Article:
Lost in the Movies: TWIN PEAKS First Time Viewer Companion: S1E4 "Rest in Pain"

TWIN PEAKS First Time Viewer Companion: S1E4 "Rest in Pain"

These short Twin Peaks episode responses are spoiler-free for upcoming episodes, presented here for first-time viewers who want to read a veteran viewer's perspective on each entry while remaining in the dark about what's to come. They were first published as comments on a Reddit rewatch in 2016. (This is referred to as "Episode 3" in some places, including the DVD/blu-ray, but is "S1E4" on Netflix.)

With this episode, I think we reach the limits of "watching the town in the wake of Laura's death". By now, we're pretty well introduced to everyone. Coop has visited all the relevant townspeople to gather information about Laura and has the lay of the land. We're now getting ready to move forward on individual stories, as we see with both Norma's visit from the parole officer, and the Bookhouse Boys' drug sting operation - both plots that were seeded in early episodes but never really started to go anywhere till now. At the same time we haven't really wrapped (pardon the pun) with the immediate aftermath of the Palmer murder - we need to put her in the ground, providing a last(?) opportunity for the community-members to grieve: Bobby, Johnny, Jacoby, Leland, James all get opportunities to express their pain (does Leland ever!).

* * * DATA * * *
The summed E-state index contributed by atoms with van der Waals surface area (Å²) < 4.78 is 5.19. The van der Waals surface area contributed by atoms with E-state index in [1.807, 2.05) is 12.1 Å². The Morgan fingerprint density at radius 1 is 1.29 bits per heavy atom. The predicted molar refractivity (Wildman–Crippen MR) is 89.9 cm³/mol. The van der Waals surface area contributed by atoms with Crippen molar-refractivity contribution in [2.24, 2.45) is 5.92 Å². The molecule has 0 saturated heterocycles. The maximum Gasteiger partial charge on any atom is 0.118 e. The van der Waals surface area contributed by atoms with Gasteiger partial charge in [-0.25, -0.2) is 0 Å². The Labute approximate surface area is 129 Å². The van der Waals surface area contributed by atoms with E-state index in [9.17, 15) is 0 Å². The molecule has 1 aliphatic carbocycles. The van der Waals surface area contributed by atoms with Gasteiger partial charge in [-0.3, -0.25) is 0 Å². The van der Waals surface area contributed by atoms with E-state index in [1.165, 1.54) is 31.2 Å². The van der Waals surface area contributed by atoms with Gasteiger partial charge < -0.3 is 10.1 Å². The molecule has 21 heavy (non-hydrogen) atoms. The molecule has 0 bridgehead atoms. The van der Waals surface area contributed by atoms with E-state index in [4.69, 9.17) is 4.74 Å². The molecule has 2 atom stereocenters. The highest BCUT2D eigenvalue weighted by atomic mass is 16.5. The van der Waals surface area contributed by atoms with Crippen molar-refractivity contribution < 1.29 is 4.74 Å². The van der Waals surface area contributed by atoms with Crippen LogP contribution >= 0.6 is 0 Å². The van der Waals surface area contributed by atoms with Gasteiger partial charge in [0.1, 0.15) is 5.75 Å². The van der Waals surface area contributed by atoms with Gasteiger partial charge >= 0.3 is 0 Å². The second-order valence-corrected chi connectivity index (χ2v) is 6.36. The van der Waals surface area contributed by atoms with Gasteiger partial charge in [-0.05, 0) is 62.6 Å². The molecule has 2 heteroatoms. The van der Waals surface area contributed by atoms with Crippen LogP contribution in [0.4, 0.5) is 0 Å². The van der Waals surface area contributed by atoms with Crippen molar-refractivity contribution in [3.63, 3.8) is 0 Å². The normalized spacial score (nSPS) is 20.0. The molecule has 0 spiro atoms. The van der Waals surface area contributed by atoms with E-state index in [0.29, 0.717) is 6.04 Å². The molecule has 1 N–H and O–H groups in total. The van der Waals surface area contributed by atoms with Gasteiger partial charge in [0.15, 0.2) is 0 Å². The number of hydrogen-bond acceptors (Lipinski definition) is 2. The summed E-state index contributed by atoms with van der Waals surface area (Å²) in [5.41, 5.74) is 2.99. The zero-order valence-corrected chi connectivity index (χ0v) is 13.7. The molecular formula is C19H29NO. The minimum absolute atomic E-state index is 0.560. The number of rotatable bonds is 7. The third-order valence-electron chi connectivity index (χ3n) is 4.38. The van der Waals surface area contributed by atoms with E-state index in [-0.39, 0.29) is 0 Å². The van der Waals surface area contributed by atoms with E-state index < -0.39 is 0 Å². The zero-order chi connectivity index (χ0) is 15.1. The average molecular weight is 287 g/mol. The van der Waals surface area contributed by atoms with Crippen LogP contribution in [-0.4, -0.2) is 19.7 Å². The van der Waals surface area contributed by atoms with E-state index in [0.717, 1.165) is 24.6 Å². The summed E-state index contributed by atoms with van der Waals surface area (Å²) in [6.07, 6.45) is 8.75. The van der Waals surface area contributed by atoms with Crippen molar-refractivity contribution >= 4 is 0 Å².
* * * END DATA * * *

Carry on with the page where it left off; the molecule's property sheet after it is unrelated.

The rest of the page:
So while some see this as the beginning of a new story cycle, following the explosive dream climax, I see it as the conclusion of a phase before we begin a new path in earnest. Here is where the sense of frustration and inertia reaches its breaking point, and where Coop's prep work finishes: soon it will be time to launch a full-on investigation (or several) but today the moment of shock must close itself out. Everything's on hold until the funeral has concluded, and even then its cries of despair and anger echo into the evening.

This is also the first appearance of Harley Peyton, who would author more solo teleplays than anyone else, and more contributions overall than anyone except Mark Frost. His arch humor and deft touch with characterization would help to define the show's distinct flavor, and he came up with some of the best, most well-remembered bits in the series. Albert in particular bears his mark - worth noting is that this episode was actually shot before the previous one (Lynch was busy with Wild at Heart for much of season one, and unavailable to direct his episode till late in production). So this was actually Miguel Ferrer's first crack at Albert. It's a hell of a debut.

Want more? Here's my other coverage of the episode:

More for first-time viewers (SPOILER-FREE)
(but be careful of video recommendations at the end of YouTube videos)

+ My "Journey Through Twin Peaks" chapter on this episode, from 2014:

+ My original episode guide for this episode, from 2008

For those who've already seen the full series & film

My essay accompanying my ranking of this episode (#13), from 2015

The comments section below may contain spoilers.

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